Ann Carlson

From the concert hall to the dairy farm, the opera house to a mountainside, in the museum or on a frozen pond, Ann Carlson's award winning work defies description and category while expanding the context of choreography and performance. Carlson borrows from the disciplines of dance, performance, theater, visual and conceptual art and often dismantles conventional boundaries between artist and subject. Ann's work takes the form of solo performance, site-specific projects, ensemble theatrical works, and performance/video. Carlson is the recipient of over thirty commissions and numerous awards for her artistic work. She often works within a series format, (animals, white, real people, night light) creating socially engaged performance structures over a period of years that adapt to multiple sites. Carlson is adept at working with a wild variety of people. Whether lawyers, security guards, fly-fisherman, ranchers, ballet dancers, professors, or gardeners, the work delves into the heart of what constitutes dance and performance and takes up the biases and boundaries, stereotypes and striations of contemporary culture. 

Carlson’s awards include; American Masters, Creative Capital’s MAPfund, a Rockefeller Seed Grant, a USA Artist Fellowship, a Guggenheim Fellowship, a New York Foundation for the Arts Fellowship; A Fellowship from the Foundation for Contemporary Art. She was an artist fellow at the Radcliffe Institute for Advanced Studies Fellowship/Harvard University, and at Stanford University’s Humanities Center. Ann has received three awards from the National Choreographic Initiative; a Doris Duke Award for New Work; the first Cal/Arts Alpert Award in Choreography, a prestigious three-year choreographic fellowship from the National Endowment for the Arts, as well as eight years of consecutive support from the NEA. In 2013, Carlson was invited by the Robert Rauschenberg Foundation to be in residence on Captiva Island, Florida. Carlson has made a number of performance works with live animals. Horses, dogs, cats, cows, fish, goats have made their way into works by Carlson. Carlson recently made a third work on horseback opposite a Debra Butterfield sculpture in Jackson Hole, WY. Her current project, “Doggie Hamlet” is a performance with a herding dog, a flock of sheep and four human performers. Carlson has had a long-term collaboration with video maker, Mary Ellen Strom resulting in several single channel performance videos that are held in several private and museum collections. In addition Carlson/Strom made several site-specific works, including the large-scale work, Geyserland, in which the audience boarded on a train and traveled 25 miles over the Bozeman Pass in Montana. For the past three years Carlson has been a guest artist at Stanford University. Stanford was both the site and inspiration of Carlson’s newest work, The Symphonic Body, a performance/orchestral work made entirely of gestures. The Symphonic Body will have its second incarnation on UCLA’s campus in November 2015.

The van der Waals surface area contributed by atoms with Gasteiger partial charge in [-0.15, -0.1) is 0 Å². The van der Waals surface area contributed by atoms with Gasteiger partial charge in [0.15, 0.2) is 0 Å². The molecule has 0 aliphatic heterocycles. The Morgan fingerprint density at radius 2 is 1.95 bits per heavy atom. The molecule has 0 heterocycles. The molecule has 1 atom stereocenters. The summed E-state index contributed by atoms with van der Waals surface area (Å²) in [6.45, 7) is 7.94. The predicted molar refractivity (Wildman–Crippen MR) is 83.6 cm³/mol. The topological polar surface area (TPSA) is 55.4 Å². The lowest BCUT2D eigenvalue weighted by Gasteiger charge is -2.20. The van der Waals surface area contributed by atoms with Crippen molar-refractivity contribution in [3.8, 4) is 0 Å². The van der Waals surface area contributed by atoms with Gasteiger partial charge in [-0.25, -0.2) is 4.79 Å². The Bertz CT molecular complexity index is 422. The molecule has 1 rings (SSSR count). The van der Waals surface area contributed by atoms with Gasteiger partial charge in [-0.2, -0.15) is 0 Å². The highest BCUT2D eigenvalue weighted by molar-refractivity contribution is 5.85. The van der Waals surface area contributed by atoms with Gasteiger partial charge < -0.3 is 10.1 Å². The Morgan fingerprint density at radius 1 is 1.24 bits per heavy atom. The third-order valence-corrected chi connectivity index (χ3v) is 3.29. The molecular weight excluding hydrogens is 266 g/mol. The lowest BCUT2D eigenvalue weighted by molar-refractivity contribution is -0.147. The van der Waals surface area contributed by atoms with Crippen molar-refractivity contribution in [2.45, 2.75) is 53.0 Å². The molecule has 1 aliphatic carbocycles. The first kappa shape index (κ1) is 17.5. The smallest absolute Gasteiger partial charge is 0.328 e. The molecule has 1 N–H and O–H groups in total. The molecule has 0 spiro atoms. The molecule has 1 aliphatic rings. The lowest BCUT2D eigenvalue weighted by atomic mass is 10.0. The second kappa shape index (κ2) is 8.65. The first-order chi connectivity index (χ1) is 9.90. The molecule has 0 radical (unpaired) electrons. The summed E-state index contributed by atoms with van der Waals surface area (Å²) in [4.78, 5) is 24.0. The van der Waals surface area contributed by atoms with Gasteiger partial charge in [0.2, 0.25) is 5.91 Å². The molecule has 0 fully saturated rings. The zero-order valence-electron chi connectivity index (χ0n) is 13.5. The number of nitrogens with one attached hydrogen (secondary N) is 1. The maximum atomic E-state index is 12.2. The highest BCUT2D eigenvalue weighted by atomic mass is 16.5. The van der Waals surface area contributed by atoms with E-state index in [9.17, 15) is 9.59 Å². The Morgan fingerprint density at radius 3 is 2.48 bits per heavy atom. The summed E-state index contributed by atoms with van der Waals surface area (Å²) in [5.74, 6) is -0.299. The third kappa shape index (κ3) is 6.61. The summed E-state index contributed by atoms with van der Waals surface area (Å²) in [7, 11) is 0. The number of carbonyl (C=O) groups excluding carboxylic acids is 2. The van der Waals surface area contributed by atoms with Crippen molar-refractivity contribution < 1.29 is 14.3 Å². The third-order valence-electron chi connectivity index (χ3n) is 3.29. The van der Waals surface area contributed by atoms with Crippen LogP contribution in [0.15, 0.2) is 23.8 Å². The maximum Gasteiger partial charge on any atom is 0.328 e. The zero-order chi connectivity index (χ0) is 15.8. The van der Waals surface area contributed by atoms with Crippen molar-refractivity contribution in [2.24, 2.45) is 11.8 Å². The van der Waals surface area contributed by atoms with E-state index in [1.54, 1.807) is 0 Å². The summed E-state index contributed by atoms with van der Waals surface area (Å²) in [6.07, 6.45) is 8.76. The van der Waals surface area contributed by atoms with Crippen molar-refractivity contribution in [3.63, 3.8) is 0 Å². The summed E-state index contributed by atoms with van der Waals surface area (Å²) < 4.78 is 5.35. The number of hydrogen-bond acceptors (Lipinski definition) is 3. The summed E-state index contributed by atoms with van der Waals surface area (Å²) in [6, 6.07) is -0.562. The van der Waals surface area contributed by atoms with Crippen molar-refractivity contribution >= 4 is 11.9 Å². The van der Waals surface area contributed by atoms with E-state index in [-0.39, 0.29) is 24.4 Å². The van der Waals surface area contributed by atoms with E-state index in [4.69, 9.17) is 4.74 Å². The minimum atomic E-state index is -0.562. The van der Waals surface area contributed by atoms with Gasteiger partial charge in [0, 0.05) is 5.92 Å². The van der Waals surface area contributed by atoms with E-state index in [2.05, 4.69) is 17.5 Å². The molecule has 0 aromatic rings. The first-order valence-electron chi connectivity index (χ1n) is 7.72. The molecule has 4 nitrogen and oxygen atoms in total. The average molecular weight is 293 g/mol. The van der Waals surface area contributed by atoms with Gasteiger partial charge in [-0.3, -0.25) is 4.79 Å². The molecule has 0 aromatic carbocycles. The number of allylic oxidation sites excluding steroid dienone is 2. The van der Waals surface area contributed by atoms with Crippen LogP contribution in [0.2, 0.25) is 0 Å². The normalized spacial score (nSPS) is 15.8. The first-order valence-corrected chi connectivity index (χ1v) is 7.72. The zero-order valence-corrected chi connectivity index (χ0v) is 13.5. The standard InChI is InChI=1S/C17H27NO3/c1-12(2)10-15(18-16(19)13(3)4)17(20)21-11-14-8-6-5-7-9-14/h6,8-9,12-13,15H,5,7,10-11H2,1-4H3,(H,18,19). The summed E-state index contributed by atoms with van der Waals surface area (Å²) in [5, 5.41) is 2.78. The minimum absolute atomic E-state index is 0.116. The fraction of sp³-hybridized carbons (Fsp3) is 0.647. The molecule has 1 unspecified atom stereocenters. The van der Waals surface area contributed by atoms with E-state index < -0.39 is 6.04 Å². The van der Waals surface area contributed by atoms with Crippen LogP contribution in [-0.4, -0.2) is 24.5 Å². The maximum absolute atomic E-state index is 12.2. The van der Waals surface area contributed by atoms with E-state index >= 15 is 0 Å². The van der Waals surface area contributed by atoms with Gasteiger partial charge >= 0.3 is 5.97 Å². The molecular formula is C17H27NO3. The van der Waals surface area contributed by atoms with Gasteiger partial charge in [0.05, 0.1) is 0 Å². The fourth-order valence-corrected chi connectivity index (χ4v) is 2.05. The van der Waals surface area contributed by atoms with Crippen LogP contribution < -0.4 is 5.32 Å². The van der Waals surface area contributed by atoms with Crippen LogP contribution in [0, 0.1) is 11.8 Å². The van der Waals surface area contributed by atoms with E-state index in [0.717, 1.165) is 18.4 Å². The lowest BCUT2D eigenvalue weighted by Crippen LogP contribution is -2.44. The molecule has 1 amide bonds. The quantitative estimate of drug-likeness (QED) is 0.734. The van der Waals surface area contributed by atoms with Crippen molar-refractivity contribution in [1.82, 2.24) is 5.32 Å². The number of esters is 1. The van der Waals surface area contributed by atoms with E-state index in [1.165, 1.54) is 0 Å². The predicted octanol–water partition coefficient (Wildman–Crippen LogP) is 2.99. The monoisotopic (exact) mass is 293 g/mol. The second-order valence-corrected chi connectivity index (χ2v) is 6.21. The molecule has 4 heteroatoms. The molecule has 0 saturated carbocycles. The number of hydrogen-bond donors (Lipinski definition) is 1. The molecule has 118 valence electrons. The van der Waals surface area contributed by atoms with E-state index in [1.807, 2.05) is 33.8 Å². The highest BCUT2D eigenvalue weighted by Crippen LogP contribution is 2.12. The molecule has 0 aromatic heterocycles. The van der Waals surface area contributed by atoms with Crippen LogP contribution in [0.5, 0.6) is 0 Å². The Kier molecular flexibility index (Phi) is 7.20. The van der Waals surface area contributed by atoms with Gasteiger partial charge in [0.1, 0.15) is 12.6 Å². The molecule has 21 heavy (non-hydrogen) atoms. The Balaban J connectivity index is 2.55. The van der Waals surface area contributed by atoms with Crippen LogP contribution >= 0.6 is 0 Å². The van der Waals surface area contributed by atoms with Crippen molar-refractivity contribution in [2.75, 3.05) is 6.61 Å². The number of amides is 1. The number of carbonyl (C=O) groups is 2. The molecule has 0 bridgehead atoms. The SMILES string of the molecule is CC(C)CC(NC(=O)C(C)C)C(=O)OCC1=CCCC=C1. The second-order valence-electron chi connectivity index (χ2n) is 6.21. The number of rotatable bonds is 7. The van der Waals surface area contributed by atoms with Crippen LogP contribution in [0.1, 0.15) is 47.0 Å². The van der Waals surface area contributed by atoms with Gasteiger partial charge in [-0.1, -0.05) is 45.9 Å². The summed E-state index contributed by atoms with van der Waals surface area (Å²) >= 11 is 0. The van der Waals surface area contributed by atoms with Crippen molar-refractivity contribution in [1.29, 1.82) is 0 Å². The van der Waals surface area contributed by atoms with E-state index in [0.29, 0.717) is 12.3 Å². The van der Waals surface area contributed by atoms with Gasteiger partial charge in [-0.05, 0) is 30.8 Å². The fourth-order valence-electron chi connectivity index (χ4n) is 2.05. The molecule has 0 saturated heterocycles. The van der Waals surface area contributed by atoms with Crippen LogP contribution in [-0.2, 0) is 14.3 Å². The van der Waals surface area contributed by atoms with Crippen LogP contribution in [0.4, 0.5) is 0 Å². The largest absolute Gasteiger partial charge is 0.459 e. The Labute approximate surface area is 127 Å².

Ms. Carlson has taught choreography and performance in number universities around the U.S., including Stanford University, Princeton University, and University of California at Riverside, University of Minnesota and Wesleyan University. Carlson will be a visiting artist at UCLA’s Center for the Art of Performance and a guest faculty member of World Arts and Culture/Dance in the coming academic year. In the spring, 2015, Carlson will be in residence at University of California at Berkeley, re-mounting the 1990 work, Flag for the Berkeley Dance Project.

Jo Kreiter

Jo Kreiter is a San Francisco-based choreographer with a background in political science. She thrives at the intersection of social justice and acrobatic spectacle. Through dance she engages imagination, physical innovation and the political conflicts we live within. She founded her company, Flyaway Productions, in 1996. Kreiter/Flyaway is a recipient of a two 2014 Isadora Duncan Awards for company performance and choreography, a 2013 grant for artistic innovation from the Center for Cultural Innovation, a 2013 Sandbox Residency at ODC Common, a 2013 Artist Investigator Award from California Shakespeare Company, a 2012 Chime award, 2009 IZZY Award for Special Achievement and a Bay Guardian GOLDIE Award.

As well as running her own teaching programs, GIRLFLY and KIDFLY, Kreiter has taught workshops highlighting her unique approach to inverted motion at Stanford, Duke, Nevada, Sonoma State, Ohio State, and Arizona State Universities, the Colorado Aerial Dance Festival and the University of San Francisco. Her articles have been published in Aerial Dance, Contact Quarterly, In Dance, STREET ART San Francisco, andSite Dance — the first book written on contemporary site specific performance.